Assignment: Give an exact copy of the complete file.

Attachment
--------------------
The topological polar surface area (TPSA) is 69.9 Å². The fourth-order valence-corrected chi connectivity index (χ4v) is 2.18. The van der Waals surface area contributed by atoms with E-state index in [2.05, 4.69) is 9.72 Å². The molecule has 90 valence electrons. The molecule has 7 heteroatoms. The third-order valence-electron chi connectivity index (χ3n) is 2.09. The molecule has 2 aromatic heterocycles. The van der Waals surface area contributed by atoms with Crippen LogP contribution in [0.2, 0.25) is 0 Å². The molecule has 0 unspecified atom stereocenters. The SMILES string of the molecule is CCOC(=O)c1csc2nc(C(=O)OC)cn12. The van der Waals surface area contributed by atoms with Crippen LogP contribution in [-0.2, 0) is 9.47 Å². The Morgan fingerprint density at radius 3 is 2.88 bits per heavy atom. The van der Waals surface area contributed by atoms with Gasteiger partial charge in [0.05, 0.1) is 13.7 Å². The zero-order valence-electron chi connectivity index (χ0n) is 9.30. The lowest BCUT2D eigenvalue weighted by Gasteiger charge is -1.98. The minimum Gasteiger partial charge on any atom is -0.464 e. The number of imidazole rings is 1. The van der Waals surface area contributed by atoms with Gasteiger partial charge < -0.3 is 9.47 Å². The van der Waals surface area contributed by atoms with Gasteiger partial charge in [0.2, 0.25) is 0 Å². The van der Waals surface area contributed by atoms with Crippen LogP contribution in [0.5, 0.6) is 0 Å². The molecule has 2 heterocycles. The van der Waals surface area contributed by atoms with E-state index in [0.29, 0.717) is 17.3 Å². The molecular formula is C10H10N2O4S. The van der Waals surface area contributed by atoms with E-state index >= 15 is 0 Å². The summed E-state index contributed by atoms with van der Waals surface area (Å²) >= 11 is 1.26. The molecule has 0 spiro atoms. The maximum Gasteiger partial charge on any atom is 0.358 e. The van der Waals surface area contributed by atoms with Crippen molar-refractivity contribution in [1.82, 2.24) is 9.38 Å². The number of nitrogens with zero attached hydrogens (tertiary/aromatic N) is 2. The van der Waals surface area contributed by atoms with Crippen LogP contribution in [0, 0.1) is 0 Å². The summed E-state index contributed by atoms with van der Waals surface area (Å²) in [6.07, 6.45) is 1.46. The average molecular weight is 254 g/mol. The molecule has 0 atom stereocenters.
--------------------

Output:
The topological polar surface area (TPSA) is 69.9 Å². The fourth-order valence-corrected chi connectivity index (χ4v) is 2.18. The van der Waals surface area contributed by atoms with E-state index in [2.05, 4.69) is 9.72 Å². The molecule has 90 valence electrons. The molecule has 7 heteroatoms. The third-order valence-electron chi connectivity index (χ3n) is 2.09. The molecule has 2 aromatic heterocycles. The van der Waals surface area contributed by atoms with Crippen LogP contribution in [0.2, 0.25) is 0 Å². The molecule has 0 unspecified atom stereocenters. The SMILES string of the molecule is CCOC(=O)c1csc2nc(C(=O)OC)cn12. The van der Waals surface area contributed by atoms with Crippen LogP contribution in [-0.2, 0) is 9.47 Å². The Morgan fingerprint density at radius 3 is 2.88 bits per heavy atom. The van der Waals surface area contributed by atoms with Gasteiger partial charge in [0.05, 0.1) is 13.7 Å². The zero-order valence-electron chi connectivity index (χ0n) is 9.30. The lowest BCUT2D eigenvalue weighted by Gasteiger charge is -1.98. The minimum Gasteiger partial charge on any atom is -0.464 e. The number of imidazole rings is 1. The van der Waals surface area contributed by atoms with Gasteiger partial charge < -0.3 is 9.47 Å². The van der Waals surface area contributed by atoms with Gasteiger partial charge in [0.2, 0.25) is 0 Å². The van der Waals surface area contributed by atoms with Crippen LogP contribution in [0.5, 0.6) is 0 Å². The molecule has 2 heterocycles. The van der Waals surface area contributed by atoms with E-state index in [0.29, 0.717) is 17.3 Å². The molecular formula is C10H10N2O4S. The van der Waals surface area contributed by atoms with E-state index >= 15 is 0 Å². The summed E-state index contributed by atoms with van der Waals surface area (Å²) >= 11 is 1.26. The molecule has 0 spiro atoms. The maximum Gasteiger partial charge on any atom is 0.358 e. The van der Waals surface area contributed by atoms with Crippen molar-refractivity contribution in [1.82, 2.24) is 9.38 Å². The number of nitrogens with zero attached hydrogens (tertiary/aromatic N) is 2. The van der Waals surface area contributed by atoms with Crippen LogP contribution in [0, 0.1) is 0 Å². The summed E-state index contributed by atoms with van der Waals surface area (Å²) in [6.07, 6.45) is 1.46. The average molecular weight is 254 g/mol. The molecule has 0 atom stereocenters.